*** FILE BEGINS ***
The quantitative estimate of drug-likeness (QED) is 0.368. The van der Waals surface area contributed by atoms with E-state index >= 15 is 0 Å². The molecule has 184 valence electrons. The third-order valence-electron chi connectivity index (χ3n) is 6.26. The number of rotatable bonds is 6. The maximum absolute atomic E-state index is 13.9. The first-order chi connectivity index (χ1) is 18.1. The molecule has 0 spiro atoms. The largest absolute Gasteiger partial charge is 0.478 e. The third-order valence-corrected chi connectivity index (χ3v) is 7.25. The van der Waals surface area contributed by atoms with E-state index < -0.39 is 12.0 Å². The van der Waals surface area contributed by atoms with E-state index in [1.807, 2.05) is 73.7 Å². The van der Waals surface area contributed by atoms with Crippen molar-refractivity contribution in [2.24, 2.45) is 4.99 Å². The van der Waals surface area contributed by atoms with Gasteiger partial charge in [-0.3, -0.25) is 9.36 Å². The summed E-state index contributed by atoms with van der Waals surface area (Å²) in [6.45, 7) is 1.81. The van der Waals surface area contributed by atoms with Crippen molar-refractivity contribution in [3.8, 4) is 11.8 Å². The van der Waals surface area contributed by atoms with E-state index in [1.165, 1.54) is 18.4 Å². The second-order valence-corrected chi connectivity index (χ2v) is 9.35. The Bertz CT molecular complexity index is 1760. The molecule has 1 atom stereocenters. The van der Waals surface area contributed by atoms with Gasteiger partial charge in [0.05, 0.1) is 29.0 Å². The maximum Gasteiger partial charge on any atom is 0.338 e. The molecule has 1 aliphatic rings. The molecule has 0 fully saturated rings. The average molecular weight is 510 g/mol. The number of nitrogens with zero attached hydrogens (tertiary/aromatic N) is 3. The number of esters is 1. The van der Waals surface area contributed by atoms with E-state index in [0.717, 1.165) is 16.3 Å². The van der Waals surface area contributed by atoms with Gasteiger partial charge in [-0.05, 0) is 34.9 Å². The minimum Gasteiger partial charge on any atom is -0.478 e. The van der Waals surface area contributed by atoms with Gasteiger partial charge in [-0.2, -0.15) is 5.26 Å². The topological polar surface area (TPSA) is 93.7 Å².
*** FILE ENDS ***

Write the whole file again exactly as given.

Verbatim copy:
The quantitative estimate of drug-likeness (QED) is 0.368. The van der Waals surface area contributed by atoms with E-state index >= 15 is 0 Å². The molecule has 184 valence electrons. The third-order valence-electron chi connectivity index (χ3n) is 6.26. The number of rotatable bonds is 6. The maximum absolute atomic E-state index is 13.9. The first-order chi connectivity index (χ1) is 18.1. The molecule has 0 spiro atoms. The largest absolute Gasteiger partial charge is 0.478 e. The third-order valence-corrected chi connectivity index (χ3v) is 7.25. The van der Waals surface area contributed by atoms with E-state index < -0.39 is 12.0 Å². The van der Waals surface area contributed by atoms with E-state index in [1.807, 2.05) is 73.7 Å². The van der Waals surface area contributed by atoms with Crippen molar-refractivity contribution in [2.24, 2.45) is 4.99 Å². The van der Waals surface area contributed by atoms with Gasteiger partial charge in [-0.3, -0.25) is 9.36 Å². The summed E-state index contributed by atoms with van der Waals surface area (Å²) in [6.45, 7) is 1.81. The van der Waals surface area contributed by atoms with Crippen molar-refractivity contribution in [3.8, 4) is 11.8 Å². The van der Waals surface area contributed by atoms with E-state index in [1.165, 1.54) is 18.4 Å². The second-order valence-corrected chi connectivity index (χ2v) is 9.35. The Bertz CT molecular complexity index is 1760. The molecule has 1 atom stereocenters. The van der Waals surface area contributed by atoms with Gasteiger partial charge in [0.05, 0.1) is 29.0 Å². The maximum Gasteiger partial charge on any atom is 0.338 e. The molecule has 1 aliphatic rings. The molecule has 0 fully saturated rings. The average molecular weight is 510 g/mol. The number of nitrogens with zero attached hydrogens (tertiary/aromatic N) is 3. The number of esters is 1. The van der Waals surface area contributed by atoms with E-state index in [0.717, 1.165) is 16.3 Å². The van der Waals surface area contributed by atoms with Gasteiger partial charge in [-0.05, 0) is 34.9 Å². The minimum Gasteiger partial charge on any atom is -0.478 e. The van der Waals surface area contributed by atoms with Gasteiger partial charge in [-0.2, -0.15) is 5.26 Å². The topological polar surface area (TPSA) is 93.7 Å².